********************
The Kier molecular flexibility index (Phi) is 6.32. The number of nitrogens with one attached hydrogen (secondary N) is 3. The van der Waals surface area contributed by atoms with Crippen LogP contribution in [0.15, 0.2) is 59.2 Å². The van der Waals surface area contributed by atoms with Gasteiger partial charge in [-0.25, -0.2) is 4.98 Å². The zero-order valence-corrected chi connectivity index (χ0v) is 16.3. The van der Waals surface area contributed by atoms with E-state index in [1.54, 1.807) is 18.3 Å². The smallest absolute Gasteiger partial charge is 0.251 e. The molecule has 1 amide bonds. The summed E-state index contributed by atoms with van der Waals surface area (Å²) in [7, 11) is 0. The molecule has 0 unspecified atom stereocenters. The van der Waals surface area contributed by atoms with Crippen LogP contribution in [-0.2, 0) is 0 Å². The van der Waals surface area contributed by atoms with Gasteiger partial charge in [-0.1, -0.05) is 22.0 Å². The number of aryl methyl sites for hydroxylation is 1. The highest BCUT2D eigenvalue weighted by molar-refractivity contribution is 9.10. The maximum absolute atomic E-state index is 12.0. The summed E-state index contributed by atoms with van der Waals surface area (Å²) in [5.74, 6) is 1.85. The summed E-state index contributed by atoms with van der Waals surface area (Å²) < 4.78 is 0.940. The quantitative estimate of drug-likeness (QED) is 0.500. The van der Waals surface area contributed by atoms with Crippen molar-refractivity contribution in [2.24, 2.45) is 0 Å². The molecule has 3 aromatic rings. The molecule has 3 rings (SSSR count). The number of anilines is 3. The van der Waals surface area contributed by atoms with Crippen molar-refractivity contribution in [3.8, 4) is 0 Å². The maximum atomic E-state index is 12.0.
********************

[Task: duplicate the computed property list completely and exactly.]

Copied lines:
The Kier molecular flexibility index (Phi) is 6.32. The number of nitrogens with one attached hydrogen (secondary N) is 3. The van der Waals surface area contributed by atoms with Crippen LogP contribution in [0.15, 0.2) is 59.2 Å². The van der Waals surface area contributed by atoms with Gasteiger partial charge in [-0.25, -0.2) is 4.98 Å². The zero-order valence-corrected chi connectivity index (χ0v) is 16.3. The van der Waals surface area contributed by atoms with E-state index in [1.54, 1.807) is 18.3 Å². The smallest absolute Gasteiger partial charge is 0.251 e. The molecule has 1 amide bonds. The summed E-state index contributed by atoms with van der Waals surface area (Å²) in [7, 11) is 0. The molecule has 0 unspecified atom stereocenters. The van der Waals surface area contributed by atoms with Crippen LogP contribution in [-0.2, 0) is 0 Å². The van der Waals surface area contributed by atoms with Gasteiger partial charge in [-0.1, -0.05) is 22.0 Å². The number of aryl methyl sites for hydroxylation is 1. The highest BCUT2D eigenvalue weighted by molar-refractivity contribution is 9.10. The maximum absolute atomic E-state index is 12.0. The summed E-state index contributed by atoms with van der Waals surface area (Å²) in [5.74, 6) is 1.85. The summed E-state index contributed by atoms with van der Waals surface area (Å²) < 4.78 is 0.940. The quantitative estimate of drug-likeness (QED) is 0.500. The van der Waals surface area contributed by atoms with Crippen molar-refractivity contribution in [2.24, 2.45) is 0 Å². The molecule has 3 aromatic rings. The molecule has 3 rings (SSSR count). The number of anilines is 3. The van der Waals surface area contributed by atoms with Crippen molar-refractivity contribution in [3.8, 4) is 0 Å². The maximum atomic E-state index is 12.0.